Uber Loses its License to Operate in London – What’s in Store for the Company Now?
The Transport for London (TfL) stripped Uber (NYSE:UBER) of its license today for the second time since 2017, thereby, leaving London’s 45,000 drivers associated with the ridesharing giant in a limbo.
As a refresher, the Transport for London (TfL) had refused to renew Uber’s license in 2017 over the ineffective background checks of its drivers where some were found to have serious criminal offences (read our previous coverage here). The company, however, won a 15-month reprieve from a court. This reprieve ended on 25th of September 2019 and, subsequently, the TfL granted Uber only a two-month operating license that terminated today.
The regulator announced today that, “TfL has identified a pattern of failures by the company including several breaches that placed passengers and their safety at risk. Despite addressing some of these issues, TfL does not have confidence that similar issues will not reoccur in the future, which has led it to conclude that the company is not fit and proper at this time.”
London Mayor Sadiq Khan praised the Uber ruling and noted that, "Only in the last few months it has been established that 14,000 Uber journeys have involved fraudulent drivers uploading their photos to other driver accounts - with passengers' safety potentially put at risk getting into cars with unlicensed and suspended drivers."
Recently, Uber announced a number of measures designed to appease the regulator. These included a discrimination button that allows the company’s drivers as well as customers to report abuse. Additionally, the ride-hailing company has been working to enhance the safety training of its drivers along with the introduction of a direct connection to the emergency services. However, it seems that these measures fell short of TfL’s expectations, thereby, resulting in today’s termination of the company’s license.
Nonetheless, Uber now has 21 days to challenge this decision in the courts. As a silver lining, the company can continue to operate in the interim as it contests this legal battle which, as per reasonable expectations, is likely to drag on for months.
It is important to note that Uber draws a significant proportion of its overall cash stream from just a handful of cities with New York, Los Angeles, San Francisco, London and Sao Paulo contributing roughly 25 percent to the company’s revenue. Consequently, should the courts ultimately uphold today’s decision by the TfL, it will have a material impact on Uber’s financial viability.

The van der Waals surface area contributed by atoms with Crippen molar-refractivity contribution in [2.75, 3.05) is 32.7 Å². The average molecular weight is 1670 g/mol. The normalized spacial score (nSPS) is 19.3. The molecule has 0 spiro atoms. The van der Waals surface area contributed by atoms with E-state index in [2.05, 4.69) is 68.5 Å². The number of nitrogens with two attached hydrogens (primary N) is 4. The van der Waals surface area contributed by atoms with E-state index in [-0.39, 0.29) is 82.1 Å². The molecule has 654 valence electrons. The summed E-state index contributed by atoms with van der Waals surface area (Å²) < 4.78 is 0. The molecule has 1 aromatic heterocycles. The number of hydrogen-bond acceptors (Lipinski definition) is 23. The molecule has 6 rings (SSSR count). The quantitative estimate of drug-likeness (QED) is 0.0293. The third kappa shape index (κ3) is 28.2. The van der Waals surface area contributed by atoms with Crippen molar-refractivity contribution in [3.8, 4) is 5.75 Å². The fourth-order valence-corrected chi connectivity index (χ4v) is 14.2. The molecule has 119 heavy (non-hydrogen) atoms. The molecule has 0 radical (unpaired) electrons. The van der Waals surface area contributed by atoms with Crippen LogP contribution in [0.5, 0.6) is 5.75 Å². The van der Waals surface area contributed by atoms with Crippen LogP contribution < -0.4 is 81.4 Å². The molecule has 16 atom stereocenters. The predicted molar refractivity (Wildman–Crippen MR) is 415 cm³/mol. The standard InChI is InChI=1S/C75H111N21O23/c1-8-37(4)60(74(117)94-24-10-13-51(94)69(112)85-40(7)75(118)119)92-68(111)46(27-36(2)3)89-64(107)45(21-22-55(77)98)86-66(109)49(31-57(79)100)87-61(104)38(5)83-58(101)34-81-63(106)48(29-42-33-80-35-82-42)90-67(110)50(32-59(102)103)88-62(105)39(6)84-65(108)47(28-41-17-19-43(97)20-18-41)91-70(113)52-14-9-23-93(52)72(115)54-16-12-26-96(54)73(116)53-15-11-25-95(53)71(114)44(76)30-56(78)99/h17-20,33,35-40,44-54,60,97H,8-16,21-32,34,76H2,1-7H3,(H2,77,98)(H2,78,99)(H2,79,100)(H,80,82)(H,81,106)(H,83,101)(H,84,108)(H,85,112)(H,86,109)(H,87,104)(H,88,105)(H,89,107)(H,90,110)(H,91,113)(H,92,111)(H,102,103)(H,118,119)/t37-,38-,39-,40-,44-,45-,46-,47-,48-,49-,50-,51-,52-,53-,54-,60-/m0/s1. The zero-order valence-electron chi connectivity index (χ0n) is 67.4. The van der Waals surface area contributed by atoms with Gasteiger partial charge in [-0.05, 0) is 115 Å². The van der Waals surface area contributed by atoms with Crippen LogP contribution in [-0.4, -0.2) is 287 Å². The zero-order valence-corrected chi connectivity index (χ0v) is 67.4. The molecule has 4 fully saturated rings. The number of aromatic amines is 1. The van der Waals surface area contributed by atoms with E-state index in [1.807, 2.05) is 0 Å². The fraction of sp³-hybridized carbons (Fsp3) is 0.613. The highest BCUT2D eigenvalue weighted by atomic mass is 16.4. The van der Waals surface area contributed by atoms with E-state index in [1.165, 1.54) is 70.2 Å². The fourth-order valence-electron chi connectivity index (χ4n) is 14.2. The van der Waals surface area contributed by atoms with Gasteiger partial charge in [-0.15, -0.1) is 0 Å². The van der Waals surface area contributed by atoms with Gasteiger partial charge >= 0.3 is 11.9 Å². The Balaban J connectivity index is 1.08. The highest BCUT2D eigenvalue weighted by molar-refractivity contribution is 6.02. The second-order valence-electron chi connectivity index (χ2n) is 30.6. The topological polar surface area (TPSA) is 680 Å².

We can estimate the hit that the company is likely to sustain if it loses its ability to operate in London. As of the third quarter of 2019 that ended on 30th September, Uber reported a total quarterly revenue of $3.53 billion. Moreover, its Monthly Active Paying Customers averaged 103 million. This translates to revenue per user of $34.27. We also know that Uber has about 3.5 million users in London. Consequently, the impact of today’s decision by TfL – should it stand the legal test in courts – on Uber’s quarterly revenue comes out at round $119.95 million. This, in turn, translates into an annualized revenue hit of $479.8 million. As a reference, Uber’s stock price is down by 4.43 percent in today's pre-market trading to $28.25 as of 07:24 EST.
As this decision entails material ramifications for Uber’s financial outlook, investors should expect substantial volatility during today’s market session. As an illustration, Uber’s 14-day ATR (Average True Range) currently stands at 1.26 while the stock’s 3-moth average volume is 18.10 million shares.
Update: Uber's CEO Dara Khosrowshahi has responded to this development in a tweet that reads:
"We understand we’re held to a high bar, as we should be. But this TfL decision is just wrong. Over the last 2 years we have fundamentally changed how we operate in London. We have come very far - and we will keep going, for the millions of drivers and riders who rely on us."
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